In the past two years, we've really seen an explosion of community-driven growth for SaaS organizations.
This isn't in itself a bad thing, — it's actually what has kept me employed as a community builder! (Hey Team Orbit 👋)
If not approached with intention, communities of product can come across as exploitative or value-extractive, solely benefitting the company or organization and not providing any actual value to the consumers that are using the product.
Let's explore some of the pitfalls that I've encountered or witnessed in the community space, but also the steps that I'd take to start a community of products.
What is a community of product and why do they get a bad rap?
A community of product is a community that is designed in order to serve the individuals building or using a specific product whether directly with the product themselves or indirectly in an industry in which the product lies.
The biggest differences in the community's form and function are:
- Often supported by organizations that created the product itself
- Lean 'professional' in nature, relating to a skill or tool in a specific business or industry.
- Have a professional community builder (or ideally, builders!) paid to manage and encourage the community full-time
The two primary fail-cases I've noticed come about when those who are supporting the community fail to understand the community members' goals and align the internal team to the appropriate levels of community buy-in as well. thinking that these communities serve the product and not the other way around.
Communities of product must not only lean into but staunchly prioritize value creation to achieve success.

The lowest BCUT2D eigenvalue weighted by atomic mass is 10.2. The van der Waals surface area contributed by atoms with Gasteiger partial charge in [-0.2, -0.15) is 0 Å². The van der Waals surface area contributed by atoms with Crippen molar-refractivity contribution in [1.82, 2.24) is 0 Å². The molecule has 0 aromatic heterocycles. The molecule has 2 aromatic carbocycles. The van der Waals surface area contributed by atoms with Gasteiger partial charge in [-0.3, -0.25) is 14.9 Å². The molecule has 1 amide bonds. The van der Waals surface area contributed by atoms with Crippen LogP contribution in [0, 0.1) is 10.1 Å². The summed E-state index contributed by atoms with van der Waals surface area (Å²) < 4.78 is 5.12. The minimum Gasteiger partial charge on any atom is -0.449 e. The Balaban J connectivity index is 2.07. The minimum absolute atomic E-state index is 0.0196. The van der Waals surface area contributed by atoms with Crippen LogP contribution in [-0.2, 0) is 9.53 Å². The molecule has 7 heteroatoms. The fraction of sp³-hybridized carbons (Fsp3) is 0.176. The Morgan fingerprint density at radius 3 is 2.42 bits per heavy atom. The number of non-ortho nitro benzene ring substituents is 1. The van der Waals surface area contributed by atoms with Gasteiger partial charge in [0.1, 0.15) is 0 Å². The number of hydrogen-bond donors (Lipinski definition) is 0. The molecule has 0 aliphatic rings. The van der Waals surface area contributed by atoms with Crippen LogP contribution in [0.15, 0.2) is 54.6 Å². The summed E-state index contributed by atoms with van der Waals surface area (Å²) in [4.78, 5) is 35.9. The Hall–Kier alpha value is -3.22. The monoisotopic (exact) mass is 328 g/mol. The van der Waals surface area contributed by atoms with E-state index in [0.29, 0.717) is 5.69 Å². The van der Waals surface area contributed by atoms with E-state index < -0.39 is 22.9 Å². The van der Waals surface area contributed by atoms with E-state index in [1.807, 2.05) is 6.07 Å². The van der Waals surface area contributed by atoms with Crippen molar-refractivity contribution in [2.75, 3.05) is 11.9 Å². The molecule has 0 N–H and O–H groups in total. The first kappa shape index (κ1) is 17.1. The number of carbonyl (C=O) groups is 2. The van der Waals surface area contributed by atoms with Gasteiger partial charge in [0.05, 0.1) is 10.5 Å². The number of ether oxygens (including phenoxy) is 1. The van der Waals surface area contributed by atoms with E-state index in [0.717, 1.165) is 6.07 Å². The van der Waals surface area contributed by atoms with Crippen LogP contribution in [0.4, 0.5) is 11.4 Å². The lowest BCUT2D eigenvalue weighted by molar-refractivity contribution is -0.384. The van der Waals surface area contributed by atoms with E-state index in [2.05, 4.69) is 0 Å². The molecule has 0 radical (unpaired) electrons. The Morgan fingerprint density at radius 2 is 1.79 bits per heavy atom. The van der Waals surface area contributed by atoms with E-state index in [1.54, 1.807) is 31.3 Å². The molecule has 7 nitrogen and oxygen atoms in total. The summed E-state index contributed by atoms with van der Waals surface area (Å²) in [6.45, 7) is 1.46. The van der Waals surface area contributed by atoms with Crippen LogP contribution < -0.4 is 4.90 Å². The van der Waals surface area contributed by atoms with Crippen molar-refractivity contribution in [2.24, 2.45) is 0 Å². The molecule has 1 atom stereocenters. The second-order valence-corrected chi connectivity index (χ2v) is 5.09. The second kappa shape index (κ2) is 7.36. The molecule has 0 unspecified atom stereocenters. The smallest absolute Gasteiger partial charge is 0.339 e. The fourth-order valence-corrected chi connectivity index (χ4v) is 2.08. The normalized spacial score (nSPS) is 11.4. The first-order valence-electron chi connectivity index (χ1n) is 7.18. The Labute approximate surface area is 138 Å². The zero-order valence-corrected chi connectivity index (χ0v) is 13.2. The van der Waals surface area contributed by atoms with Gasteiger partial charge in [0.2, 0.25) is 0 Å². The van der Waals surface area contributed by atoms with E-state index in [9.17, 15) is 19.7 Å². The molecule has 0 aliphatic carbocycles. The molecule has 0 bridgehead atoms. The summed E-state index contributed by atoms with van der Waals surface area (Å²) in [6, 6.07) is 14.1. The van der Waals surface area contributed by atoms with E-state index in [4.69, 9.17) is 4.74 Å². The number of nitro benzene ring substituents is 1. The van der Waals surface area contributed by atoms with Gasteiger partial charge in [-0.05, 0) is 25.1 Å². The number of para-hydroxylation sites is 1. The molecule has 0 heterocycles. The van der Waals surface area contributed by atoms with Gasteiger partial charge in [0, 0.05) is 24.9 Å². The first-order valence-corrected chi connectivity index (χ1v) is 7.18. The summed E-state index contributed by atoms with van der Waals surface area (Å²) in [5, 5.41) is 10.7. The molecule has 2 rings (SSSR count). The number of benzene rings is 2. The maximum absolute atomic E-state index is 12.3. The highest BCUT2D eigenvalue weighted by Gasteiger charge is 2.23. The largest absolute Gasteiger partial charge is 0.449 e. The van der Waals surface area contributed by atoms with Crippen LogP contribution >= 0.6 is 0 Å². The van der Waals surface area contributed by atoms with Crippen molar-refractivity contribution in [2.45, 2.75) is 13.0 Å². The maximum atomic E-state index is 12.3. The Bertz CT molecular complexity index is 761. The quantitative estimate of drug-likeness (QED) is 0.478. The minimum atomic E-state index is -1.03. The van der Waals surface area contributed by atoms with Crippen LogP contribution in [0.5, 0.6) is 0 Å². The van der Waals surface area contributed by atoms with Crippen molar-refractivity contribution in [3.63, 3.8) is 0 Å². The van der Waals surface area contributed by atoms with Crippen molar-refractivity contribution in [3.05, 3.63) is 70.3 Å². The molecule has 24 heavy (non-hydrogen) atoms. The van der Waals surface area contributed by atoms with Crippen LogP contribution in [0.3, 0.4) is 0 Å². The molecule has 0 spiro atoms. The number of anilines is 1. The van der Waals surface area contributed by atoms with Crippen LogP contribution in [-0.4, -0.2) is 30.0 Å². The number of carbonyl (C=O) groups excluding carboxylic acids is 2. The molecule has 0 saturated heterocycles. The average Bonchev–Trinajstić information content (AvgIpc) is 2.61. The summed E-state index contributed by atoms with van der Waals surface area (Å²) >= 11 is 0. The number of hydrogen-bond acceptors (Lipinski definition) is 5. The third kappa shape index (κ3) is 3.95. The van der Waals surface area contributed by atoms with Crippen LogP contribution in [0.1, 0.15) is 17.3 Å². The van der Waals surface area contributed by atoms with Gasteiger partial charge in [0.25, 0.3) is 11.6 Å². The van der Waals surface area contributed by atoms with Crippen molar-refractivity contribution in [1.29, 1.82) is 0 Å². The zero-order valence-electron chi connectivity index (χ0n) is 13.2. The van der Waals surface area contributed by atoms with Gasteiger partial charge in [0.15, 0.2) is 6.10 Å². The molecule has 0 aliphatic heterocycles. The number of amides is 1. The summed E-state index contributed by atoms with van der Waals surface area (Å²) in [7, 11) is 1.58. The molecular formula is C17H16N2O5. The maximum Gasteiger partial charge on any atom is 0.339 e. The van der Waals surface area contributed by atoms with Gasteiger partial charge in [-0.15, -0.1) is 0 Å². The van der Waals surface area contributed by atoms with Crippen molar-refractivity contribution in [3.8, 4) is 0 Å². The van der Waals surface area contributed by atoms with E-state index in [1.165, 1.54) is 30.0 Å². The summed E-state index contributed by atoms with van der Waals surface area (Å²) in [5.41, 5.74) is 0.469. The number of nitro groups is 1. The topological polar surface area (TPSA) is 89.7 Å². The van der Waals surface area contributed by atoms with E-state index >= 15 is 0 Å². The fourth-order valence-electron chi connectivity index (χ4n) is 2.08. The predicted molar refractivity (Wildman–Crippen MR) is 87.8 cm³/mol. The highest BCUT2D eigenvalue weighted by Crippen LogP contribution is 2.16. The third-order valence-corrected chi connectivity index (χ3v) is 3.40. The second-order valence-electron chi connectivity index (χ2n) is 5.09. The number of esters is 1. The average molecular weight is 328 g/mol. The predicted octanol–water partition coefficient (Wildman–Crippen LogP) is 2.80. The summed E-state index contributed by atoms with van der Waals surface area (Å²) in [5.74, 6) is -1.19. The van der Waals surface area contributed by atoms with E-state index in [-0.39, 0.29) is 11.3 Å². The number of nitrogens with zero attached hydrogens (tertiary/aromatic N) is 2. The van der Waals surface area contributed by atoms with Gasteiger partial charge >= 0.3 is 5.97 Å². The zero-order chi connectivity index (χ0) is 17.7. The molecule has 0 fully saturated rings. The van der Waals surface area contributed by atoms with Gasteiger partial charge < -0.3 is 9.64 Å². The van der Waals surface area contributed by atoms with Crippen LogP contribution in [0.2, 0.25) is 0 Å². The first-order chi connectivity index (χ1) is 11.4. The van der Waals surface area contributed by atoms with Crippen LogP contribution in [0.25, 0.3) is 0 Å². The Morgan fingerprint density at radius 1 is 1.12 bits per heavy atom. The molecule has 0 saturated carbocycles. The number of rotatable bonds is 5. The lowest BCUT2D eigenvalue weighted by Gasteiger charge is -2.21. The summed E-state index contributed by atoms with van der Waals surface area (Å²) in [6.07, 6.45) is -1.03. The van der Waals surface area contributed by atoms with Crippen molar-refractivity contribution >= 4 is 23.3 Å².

If I were starting from scratch with a new product and wanted to build a community around it, here's how I'd approach it.
First, understand WHY build a community of product.
Too often we think about what the community will bring to us, promotion, product feedback, word-of-mouth marketing, and general brand awareness. Yes, these tend to be reasons why one would want to build a community — but they tend to not be a good reason as to why build a community.
Leaning on what's in it for you is a bit gross and sleazy and reeks of a thirsty used-car salesman. 🤮
Communities rely on trust to build an authentic connection. When we treat a product community as a marketing channel, we exploit our community members, and in turn, violate their trust.
Ask yourself before starting: am I prepared to give back to the community?
Creating value in product communities can include:
- Exclusive features
- Discounts on the product/events
- Opportunity for professional growth + to be featured
- Advanced or priority support
- Invites, behind the scene access
- Career opportunities
Next, It's time to research.
Do the people want a community? Is this something they're even open to? We quickly forget that not every brand is suitable for a community. Folks who are using products like cold medicine, bandaids, or kleenex are not likely to want to discuss the ins and outs of their colds or what color their boogers are that day. (and if you are interested in discussing it I've found the most wonderful GIF below.)
Before starting any community, do your research:
- What common problem or interest are you creating value for?
- Is this one that would benefit from a community?
- Have you talked to people who have this common problem or interest?
- What other communities are out there?
- Who is relevant in this industry or space?
- Are you knowledgeable in this space?
One thing that we don't discuss enough is the ability to be knowledgeable or interested in a topic that you're creating value for. Too quickly we can get into a topic because it's trending or we're peer pressured to. Resist the urge to move in the way of trends.